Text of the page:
STERLING — Carmen I. Ayala, state superintendent of education, will be on hand to welcome students aspiring to a career in education and will also present at a symposium April 29 at Sauk Valley Community College .
The symposium is the result of a partnership between the college and the 47 Regional Office of Education to address the teacher shortage, which is statewide but acutely felt in the north -western Illinois.
“The teacher shortage is getting a little scary, to be honest,” said Chanda McDonnell of ROE 47.
Eight in 10 school districts in Lee, Ogle and Whiteside counties said in a 2021 survey that they were having trouble filling teacher and substitute teacher positions — and most believe the problem will only to get worse.
The survey, which was conducted by the Illinois Association of Regional Superintendent of Schools, found that 18% of teaching positions posted at Sauk Valley schools were either unfilled or had been filled through a hire deemed ” less qualified.
Shortages are no longer felt by just one type of location, the survey showed. More than 80% of districts in urban centres, suburbs and rural communes all report difficulties in hiring.
The symposium is an opportunity for high school students considering a vocation in education to meet Ayala and other local administrators, investigate different career paths, and talk to retired teachers about personal and professional growth. that work brings.
Representatives from state colleges and universities will also be on hand to talk about their educational programs.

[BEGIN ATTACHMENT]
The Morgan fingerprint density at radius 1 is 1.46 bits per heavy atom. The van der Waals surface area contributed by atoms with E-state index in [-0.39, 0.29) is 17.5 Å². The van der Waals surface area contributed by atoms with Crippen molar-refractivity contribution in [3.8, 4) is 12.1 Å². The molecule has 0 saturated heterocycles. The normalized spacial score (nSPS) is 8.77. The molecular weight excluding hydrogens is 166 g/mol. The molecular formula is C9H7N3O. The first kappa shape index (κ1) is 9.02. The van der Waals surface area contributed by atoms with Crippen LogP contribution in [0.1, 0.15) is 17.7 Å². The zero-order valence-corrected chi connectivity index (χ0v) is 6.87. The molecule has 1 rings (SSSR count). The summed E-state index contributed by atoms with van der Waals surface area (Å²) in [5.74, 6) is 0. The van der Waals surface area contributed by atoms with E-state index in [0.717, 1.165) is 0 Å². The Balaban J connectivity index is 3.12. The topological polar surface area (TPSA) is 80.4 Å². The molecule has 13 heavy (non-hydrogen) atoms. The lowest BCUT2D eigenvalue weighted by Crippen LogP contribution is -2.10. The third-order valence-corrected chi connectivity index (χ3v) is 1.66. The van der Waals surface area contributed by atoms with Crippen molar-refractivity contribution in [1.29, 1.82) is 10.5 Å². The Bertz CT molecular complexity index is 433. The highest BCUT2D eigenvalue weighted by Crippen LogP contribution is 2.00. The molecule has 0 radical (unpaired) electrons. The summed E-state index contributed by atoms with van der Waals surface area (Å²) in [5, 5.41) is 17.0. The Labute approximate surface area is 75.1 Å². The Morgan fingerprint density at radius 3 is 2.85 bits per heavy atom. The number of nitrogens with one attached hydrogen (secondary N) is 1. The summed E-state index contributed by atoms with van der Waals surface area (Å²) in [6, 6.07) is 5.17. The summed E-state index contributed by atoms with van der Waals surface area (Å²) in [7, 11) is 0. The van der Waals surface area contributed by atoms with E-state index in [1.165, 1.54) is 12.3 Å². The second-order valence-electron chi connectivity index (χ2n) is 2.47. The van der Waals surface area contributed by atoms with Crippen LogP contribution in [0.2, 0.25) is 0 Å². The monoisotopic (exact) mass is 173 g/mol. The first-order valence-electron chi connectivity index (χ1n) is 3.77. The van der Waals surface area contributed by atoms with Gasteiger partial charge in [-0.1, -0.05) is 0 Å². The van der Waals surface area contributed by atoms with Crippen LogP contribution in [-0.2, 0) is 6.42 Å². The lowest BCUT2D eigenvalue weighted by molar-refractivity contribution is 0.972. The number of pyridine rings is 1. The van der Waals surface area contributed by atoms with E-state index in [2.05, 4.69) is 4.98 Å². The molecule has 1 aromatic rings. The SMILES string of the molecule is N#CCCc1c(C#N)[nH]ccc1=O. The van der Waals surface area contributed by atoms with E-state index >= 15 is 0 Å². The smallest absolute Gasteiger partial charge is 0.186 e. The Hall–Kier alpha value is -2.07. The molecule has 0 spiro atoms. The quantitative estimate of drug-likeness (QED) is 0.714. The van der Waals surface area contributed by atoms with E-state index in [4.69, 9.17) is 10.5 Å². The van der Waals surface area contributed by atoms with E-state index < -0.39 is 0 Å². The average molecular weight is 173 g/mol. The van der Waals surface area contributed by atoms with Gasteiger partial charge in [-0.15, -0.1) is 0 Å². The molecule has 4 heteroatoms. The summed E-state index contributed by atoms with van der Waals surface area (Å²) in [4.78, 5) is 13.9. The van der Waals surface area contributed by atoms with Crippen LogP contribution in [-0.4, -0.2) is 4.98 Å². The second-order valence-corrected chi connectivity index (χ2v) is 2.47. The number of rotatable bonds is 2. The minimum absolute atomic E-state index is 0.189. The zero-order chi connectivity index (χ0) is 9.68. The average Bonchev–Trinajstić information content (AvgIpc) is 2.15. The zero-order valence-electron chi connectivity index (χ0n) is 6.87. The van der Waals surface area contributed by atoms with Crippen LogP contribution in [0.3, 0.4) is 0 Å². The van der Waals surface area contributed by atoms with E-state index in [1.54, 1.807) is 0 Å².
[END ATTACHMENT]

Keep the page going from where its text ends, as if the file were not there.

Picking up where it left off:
The immediate goal of the Education Pathways programs run by area high schools is to allow students to explore the teaching career path before college and see if it’s right for them.
But ultimately, McDonnell says, it’s to start a pipeline for qualified, certified teachers to return to their home areas to begin their careers.
“We hope they develop that feeling of coming back,” McDonnell said.
During the symposium, there will also be a ceremony for students from the region who have already obtained a mention in education on their high school diploma.
Area districts that have existing Pathways programs or are in the process of expanding them are Dixon Public Schools, Rock Falls High School, Morrison, River Bend in Fulton, Amboy, Sterling Public Schools, Ashton-Franklin Center, Prophetstown-Lyndon- Tampico, Forrestville Valley and the Regional Center for Change.
A career path and technical education grant from the Illinois State Board of Education pays for the event.
The CTE program was created by the state legislature in 2016 under the Post-Secondary Education and Workforce Readiness Act, more commonly known as the PWR Act. It requires schools to develop career-readiness pathways that, when completed, result in honors on graduate degrees.
In the academic pathway, there is an individualized learning plan that includes coursework, six hours of post-secondary credits, and college preparation in math and English. Students participate in 60 hours of work-paced learning. Schools should provide mentors who serve as guides for participating students. This includes job shadowing, job fairs and skills building to give them an edge in getting a job.
For more information on attending the symposium, contact McDonnell at 815-677-2457.
Carmen I. Ayala
State Superintendent of Education
Illinois State Board of Education
Career: Superintendent at Berwyn North District 98. Also administrative positions at Plainfield District 202, Community Consolidated District 300, Aurora East District 131. Bilingual and bicultural teacher in Chicago public schools.
Education: BA Mundelein College, MA Dominican University, PhD Loyola University-Chicago.
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